'The biggest failure would have been to have never tried': Alex Dowsett reacts to emotional Hour Record attempt

The Brit's Just Giving page has raised over £30,000 for the charity The Haemophilia Society

Alex Dowsett and his partner, Chanel, after his Hour Record attempt
(Image credit: Jesus Gonzalez)

Alex Dowsett did not manage to beat Victor Campenaerts World Hour Record at the Aguascalientes Velodrome in Mexico but did send out a powerful message to people carrying Haemophilia.

Dowsett, who did the record attempt for the second time in his career after first breaking the record back in May of 2015 with a distance of 52.937km, managed a ride of 54.555km, still behind Campenaerts' 55.089km set in April 2019.

But the ride was about so much more than just the record, with Dowsett adding that the money and awareness raised for a condition of which he is a carrier was one of the main targets along with trying to set a new record.

>>> Alex Dowsett falls short of Hour Record in Mexico

Speaking after the effort, a visibly exhausted and emotional Dowsett said that missing the record was not a failure, adding there was an equally important goal: "The biggest failure today would have been to have never tried and that's the message to send out you know, is I spent a childhood of being told what I couldn't do. 

"And you know, we, my mum, my dad, we knew what we couldn't do, like football, rugby, boxing. So we set about finding what we could do. We turned a negative into an absolute positive and I've been able to carve a massive career out, carve it from adversity.

"And that that should be the message, life can give you at a bad hand at times. And it's how you, it's what you make of it."

Alex Dowsett riding his Hour Record attempt

(Image credit: Jesus Gonzalez)

The six-time national time trial champion later posted to his Instagram where he thanked everyone involved in his effort from his family, including his partner Chanel and young daughter Juliette, to the coaches like Michael Hutchinson as well as the sponsors Pfizer, Israel Start-Up Nation, and the rest.

"We had three objectives for the attempt and we succeeded at two of them," Dowsett wrote. 

"54.555km is a distance I’m proud of, it’s everything I had/have and that’s the first success, I shot for the record, I was ok for 30mins and there was nothing more I could do to hang onto it.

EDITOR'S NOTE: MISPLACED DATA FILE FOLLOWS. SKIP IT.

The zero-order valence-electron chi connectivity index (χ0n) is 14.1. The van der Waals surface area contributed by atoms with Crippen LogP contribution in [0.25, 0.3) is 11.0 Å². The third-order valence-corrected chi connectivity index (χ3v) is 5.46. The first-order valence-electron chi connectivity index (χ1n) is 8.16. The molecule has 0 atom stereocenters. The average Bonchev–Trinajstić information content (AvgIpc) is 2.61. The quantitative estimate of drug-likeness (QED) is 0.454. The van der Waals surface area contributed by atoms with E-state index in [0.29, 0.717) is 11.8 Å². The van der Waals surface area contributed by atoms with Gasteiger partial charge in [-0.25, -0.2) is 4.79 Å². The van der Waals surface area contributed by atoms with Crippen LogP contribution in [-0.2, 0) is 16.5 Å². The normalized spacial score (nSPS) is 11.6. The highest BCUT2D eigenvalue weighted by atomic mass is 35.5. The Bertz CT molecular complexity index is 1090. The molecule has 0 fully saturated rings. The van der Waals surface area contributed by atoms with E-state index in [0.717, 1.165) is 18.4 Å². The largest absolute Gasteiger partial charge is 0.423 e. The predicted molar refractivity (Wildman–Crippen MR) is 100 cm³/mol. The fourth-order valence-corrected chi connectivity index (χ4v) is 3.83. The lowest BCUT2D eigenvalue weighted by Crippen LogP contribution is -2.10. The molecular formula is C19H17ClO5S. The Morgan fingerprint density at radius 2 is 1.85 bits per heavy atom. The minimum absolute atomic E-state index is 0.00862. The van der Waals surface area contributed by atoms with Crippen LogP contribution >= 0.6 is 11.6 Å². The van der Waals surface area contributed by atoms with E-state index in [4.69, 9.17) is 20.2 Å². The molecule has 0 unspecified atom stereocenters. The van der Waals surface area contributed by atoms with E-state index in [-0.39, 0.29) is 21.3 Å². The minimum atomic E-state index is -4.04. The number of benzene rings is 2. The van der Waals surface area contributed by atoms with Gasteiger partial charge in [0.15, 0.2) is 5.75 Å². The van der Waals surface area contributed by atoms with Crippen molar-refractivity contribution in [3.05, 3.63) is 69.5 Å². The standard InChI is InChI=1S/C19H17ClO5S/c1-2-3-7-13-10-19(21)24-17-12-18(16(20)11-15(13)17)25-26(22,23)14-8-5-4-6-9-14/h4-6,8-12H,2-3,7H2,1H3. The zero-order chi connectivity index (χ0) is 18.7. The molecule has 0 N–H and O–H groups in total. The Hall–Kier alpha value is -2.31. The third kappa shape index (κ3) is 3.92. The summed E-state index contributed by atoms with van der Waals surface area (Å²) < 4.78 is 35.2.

"The second, and most important, is the awareness we’ve bought to a rare condition who my family have not only turned such a negative into a such a positive, but really making the absolute best of it.

"Mum, Dad, Lois, Chanel and Juliette were on my sleeve throughout today and kept me going even when I knew it was slipping away. Today was not a failure but the message from trying and missing the record is perhaps more poignant than that of succeeding, it would’ve been incredibly easy to not have attempted this."

Haemophilia, of which Dowsett, his mother and his daughter are carriers, is a rare and often inherited bleeding disorder where the blood does not clot properly. This means that a carrier could suffer from spontaneous bleeding as well as continued bleeding after an injury or surgery. 

It is not known whether Dowsett will ever try to go for the record again, but with growing rumours that world time trial champion and team pursuit world record holder Filippo Ganna is looking at an attempt, that may be unlikely.

To donate to Dowsett's cause, just follow his Just Giving link.

Thank you for reading 10 articles this month* Join now for unlimited access

Enjoy your first month for just £1 / $1 / €1

*Read 5 free articles per month without a subscription

Join now for unlimited access

Try first month for just £1 / $1 / €1

Tim Bonville-Ginn

Hi, I'm one of Cycling Weekly's content writers for the web team responsible for writing stories on racing, tech, updating evergreen pages as well as the weekly email newsletter. Proud Yorkshireman from the UK's answer to Flanders, Calderdale, go check out the cobbled climbs!

I started watching cycling back in 2010, before all the hype around London 2012 and Bradley Wiggins at the Tour de France. In fact, it was Alberto Contador and Andy Schleck's battle in the fog up the Tourmalet on stage 17 of the Tour de France.

It took me a few more years to get into the journalism side of things, but I had a good idea I wanted to get into cycling journalism by the end of year nine at school and started doing voluntary work soon after. This got me a chance to go to the London Six Days, Tour de Yorkshire and the Tour of Britain to name a few before eventually joining Eurosport's online team while I was at uni, where I studied journalism. Eurosport gave me the opportunity to work at the world championships in Harrogate back in the awful weather.

After various bar jobs, I managed to get my way into Cycling Weekly in late February of 2020 where I mostly write about racing and everything around that as it's what I specialise in but don't be surprised to see my name on other news stories.

When not writing stories for the site, I don't really switch off my cycling side as I watch every race that is televised as well as being a rider myself and a regular user of the game Pro Cycling Manager. Maybe too regular.

My bike is a well used Specialized Tarmac SL4 when out on my local roads back in West Yorkshire as well as in northern Hampshire with the hills and mountains being my preferred terrain.